President Obama's speech in Havana.

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Jason Margolis

On first impression, Radio and TV Martí looks and feels pretty much like any other newsroom. Emilio Vazquez shows me around, and we stop and watch two radio broadcasters behind a thick pane of glass.  

“We have a morning show known as ‘El Revoltillo,’ which is like an on-air swap market type of show, where people call in and offer different products and services for sale on island,” says Vazquez.

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Tom Hudson/WLRN

Elizabeth Duconge says she has quadrupled her income in the past two months. She had been an art curator in Havana. Now she works at a paladar in the Vedado district here.

Paladares are privately owned restaurants and some of the most visible reforms of the Cuban economy. Duconge said she makes 30 Cuban pesos a week waitressing at La Moraleja.

Tim Padgett / WLRN.org

Shortly before President Obama arrived in Cuba today, a human rights march turned into an ugly street confrontation - an incident that served to send Obama two opposing messages.

The President's historic visit to Havana this week is largely focused on the opening of economic relations between the U.S. and Cuba. But Cuba’s communist government and its pro-democracy dissidents are making it clear he can’t ignore the island’s political challenges.

Tom Hudson / WLRN.org

Cubans are getting ready for President Obama's historic three-day visit to their country starting Sunday. But the mood of the Cuban government and that of ordinary Cubans seem a bit different.

After more than a decade, Major League Baseball is coming back to Cuba and it will have a very important spectator.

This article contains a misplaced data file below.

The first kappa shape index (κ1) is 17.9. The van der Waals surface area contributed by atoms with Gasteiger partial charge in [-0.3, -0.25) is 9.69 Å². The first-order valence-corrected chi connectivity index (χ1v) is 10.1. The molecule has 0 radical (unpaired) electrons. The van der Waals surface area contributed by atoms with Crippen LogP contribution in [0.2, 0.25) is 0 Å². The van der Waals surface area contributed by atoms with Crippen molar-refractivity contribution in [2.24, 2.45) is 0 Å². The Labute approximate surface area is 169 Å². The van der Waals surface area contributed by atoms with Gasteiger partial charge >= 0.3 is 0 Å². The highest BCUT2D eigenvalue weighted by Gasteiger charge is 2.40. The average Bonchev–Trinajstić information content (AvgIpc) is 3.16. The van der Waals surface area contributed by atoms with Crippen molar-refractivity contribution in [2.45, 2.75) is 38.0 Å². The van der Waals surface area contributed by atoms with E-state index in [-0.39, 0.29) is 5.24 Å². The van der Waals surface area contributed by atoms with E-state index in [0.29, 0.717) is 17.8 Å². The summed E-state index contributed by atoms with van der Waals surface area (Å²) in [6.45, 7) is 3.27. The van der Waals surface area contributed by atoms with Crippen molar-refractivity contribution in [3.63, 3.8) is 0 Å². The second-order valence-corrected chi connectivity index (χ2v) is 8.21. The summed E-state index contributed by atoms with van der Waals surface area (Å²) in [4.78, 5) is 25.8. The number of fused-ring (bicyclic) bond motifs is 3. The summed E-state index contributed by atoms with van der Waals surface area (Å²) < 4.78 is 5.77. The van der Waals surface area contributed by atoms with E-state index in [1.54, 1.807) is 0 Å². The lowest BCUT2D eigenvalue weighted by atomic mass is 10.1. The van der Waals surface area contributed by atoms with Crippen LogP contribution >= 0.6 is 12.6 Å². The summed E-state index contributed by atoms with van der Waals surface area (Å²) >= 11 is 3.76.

The White House announced on Tuesday that President Obama would be on hand in Havana to watch an exhibition game between the Tampa Bay Rays and the Cuban National Team on March 22.

The Rays will be the first MLB franchise to play on the island since the Orioles played an exhibition game in 1999.

Ramon Espinosa / Associated Press

This week, the White House announced President Obama and the First Lady will visit Cuba.

The trip will include meetings with a Castro as well as with Cuban entrepreneurs.

The decision for a presidential trip to Cuba comes with all the historic overtones that have accompanied the changing relationship between America and Cuba since late 2014 when the president announced a new strategy of engagement. It also came with the familiar criticism of the efforts.  We discuss the history and controversy surrounding the trip.

Carolyn Kaster / AP via Miami Herald

Back in December, in an interview with Yahoo! News, President Obama said this about the possibility that he'd visit Cuba in 2016:

“I am very much interested in going to Cuba, but I think the conditions have to be right.”

Most people thought he meant he first wanted to see more democratic and economic change on the socialist island. Since then, Cuban President Raúl Castro hasn’t announced any sort of reforms like freer political speech, multi-party elections or full Internet access.